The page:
As previewed at CES, OCZ has released an update to their budget-oriented Trion 100 SATA SSD. The Trion 150 switches from parent company Toshiba's A19nm TLC to their 15nm TLC, the densest planar NAND on the market. The transition to 15nm NAND has been slow for Toshiba and SanDisk, and the release of the Trion 150 signals that the 15nm TLC is finally ready to compete in the most cost-sensitive market segment. This is also probably the end of the road for Toshiba's planar NAND and the Trion 150 will probably be the cheapest drive from Toshiba or OCZ until their 3D NAND ships, unless they introduce a drive with a DRAM-less controller.

The specifications for the Trion 150 are otherwise unchanged from the Trion 100, but the press releases have mentioned some improvements in sustained performance. Supporting the 15nm NAND required at least some firmware tweaks and it's possible that some performance optimizations were introduced as well. It's also possible that the Trion 150 adopts more overprovisioning or larger SLC-mode caches.

OCZ Trion 150 Specifications
Capacity 120GB 240GB 480GB 960GB
Controller Toshiba TC58
NAND Toshiba 15nm TLC
Sequential Read 550MB/s 550MB/s 550MB/s 550MB/s
Sequential Write 450MB/s 520MB/s 530MB/s 530MB/s
4KB Random Read 79K IOPS 90K IOPS 90K IOPS 90K IOPS
4KB Random Write 25K IOPS 43K IOPS 54K IOPS 64K IOPS
Endurance 30TB 60TB 120TB 240TB
DevSleep Power 6mW
Idle Power 830mW
Max Power 4.8W
Warranty Three years
Price (Amazon) $45.99 $69.99 $139.99 $269.99

We initially found the Trion 100 to be a fairly poor performer compared to other modern SSDs, but its pricing of late has been very low and more recent TLC drives like Crucial's BX200 have sacrificed even more performance for the goal of affordability. The allure of the cheapest TLC SSDs has been reduced by the availability of some decent MLC drives for only slightly higher prices, such as Mushkin's Reactor. With the switch to denser NAND, the Trion 150 may be able to widen the gap and take a clear lead in affordability over MLC drives. Even if the Trion 150 turns out to be another step in the race to the bottom among value SSDs, it will still vastly outperform hard drives, and that's all that value SSDs are really aiming for at the moment. On the other hand, if it does offer significant real-world performance improvements without any price increase, it can probably be competitive against other value SSDs at some capacities.

OCZ hasn't announced pricing for the Trion 150, but Newegg is currently listing the Trion 150 at around $0.29/GB for the 240GB and larger capacities and Amazon's listing (not in stock yet) has the 120GB drive slightly cheaper.

Source: OCZ



View All Comments

  • bug77 - Thursday, February 04, 2016 - link

    That's some crappy endurance right there. 240TB on the 960GB drive means 250 p/e cycles.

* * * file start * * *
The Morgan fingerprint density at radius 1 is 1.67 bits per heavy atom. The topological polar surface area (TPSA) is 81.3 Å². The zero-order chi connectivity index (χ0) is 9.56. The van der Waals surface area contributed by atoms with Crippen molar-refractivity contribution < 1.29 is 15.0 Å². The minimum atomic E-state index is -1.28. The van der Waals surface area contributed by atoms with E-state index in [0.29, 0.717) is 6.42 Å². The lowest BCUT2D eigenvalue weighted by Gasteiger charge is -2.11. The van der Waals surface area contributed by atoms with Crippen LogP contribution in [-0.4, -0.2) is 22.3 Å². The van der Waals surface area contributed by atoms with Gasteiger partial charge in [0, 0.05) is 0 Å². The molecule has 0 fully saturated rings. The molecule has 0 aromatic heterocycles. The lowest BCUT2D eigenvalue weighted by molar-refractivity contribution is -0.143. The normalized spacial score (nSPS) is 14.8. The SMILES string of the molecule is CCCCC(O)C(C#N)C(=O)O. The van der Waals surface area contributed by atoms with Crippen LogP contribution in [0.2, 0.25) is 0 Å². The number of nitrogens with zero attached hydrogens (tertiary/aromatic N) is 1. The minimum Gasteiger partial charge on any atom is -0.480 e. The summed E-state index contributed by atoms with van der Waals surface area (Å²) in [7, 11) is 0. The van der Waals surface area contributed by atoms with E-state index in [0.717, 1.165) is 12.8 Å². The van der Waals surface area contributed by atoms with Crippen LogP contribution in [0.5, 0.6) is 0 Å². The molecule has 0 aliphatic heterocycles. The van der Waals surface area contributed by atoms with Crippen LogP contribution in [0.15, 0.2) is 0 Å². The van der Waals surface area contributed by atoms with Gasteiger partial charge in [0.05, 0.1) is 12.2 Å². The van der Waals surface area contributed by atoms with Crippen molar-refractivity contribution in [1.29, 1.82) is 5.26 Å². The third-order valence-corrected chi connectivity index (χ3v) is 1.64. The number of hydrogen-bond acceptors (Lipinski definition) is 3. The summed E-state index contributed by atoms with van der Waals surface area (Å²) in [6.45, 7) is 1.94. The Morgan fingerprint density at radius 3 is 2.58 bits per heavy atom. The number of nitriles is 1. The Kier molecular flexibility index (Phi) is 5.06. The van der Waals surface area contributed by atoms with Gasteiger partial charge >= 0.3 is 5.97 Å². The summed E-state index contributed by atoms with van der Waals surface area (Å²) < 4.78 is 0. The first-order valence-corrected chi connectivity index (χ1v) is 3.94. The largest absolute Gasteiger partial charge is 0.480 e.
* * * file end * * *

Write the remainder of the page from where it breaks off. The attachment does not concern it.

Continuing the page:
Probably a good drive to put your games on, since you usually write those once and rarely update them afterwards.
  • eek2121 - Thursday, February 04, 2016 - link

    not really, games are updated rather frequently. As an example, a quick glance at my downloads on steam today shows 7 games were updated since 3am this morning (it's 5:47pm CST right now)

    I've been eyeing the Sandisk Ultra II for my steam library. The 960 GB version has been as cheap as $199 on amazon and routinely drops to $249.99.
  • eek2121 - Thursday, February 04, 2016 - link

    It's also worth noting that the 1 TB 850 evo is on sale right now for $289.99. If only I had the money: Reply
  • ddriver - Thursday, February 04, 2016 - link

    Games update the executable, which is tiny - usually less than 50mb compared to the game assets Reply
  • DigitalFreak - Thursday, February 04, 2016 - link

    You're a bit out of date. Steam just got done downloading a couple of GB of updates for my games. Reply
  • edzieba - Friday, February 05, 2016 - link

    Even if Steam downloaded 10GB of game updates per day, that's still 24,000 days (65 years) before hitting the write endurance limit. Reply
  • ddriver - Friday, February 05, 2016 - link

    Updates might add new assets to the game as well, however, that's OK, not as bad as continuously rewriting big files in their entirety. At any rate, those updates are still fairly small relative to the entire games, and not a concern in terms of SSD endurance. Reply
  • eek2121 - Thursday, February 04, 2016 - link

    You don't game much do you? Reply
  • saratoga4 - Friday, February 05, 2016 - link

    Game updates are completely negligible relative to the endurance of even TLC NAND. The solder points on the SSD will fail before steam exhausts the NAND endurance. Reply
  • Golgatha - Friday, February 05, 2016 - link

    Caught two of those 960 Ultra II drives for sub-$200 each between Black Friday and New Year's Day to put my games on. Good stuff! Reply

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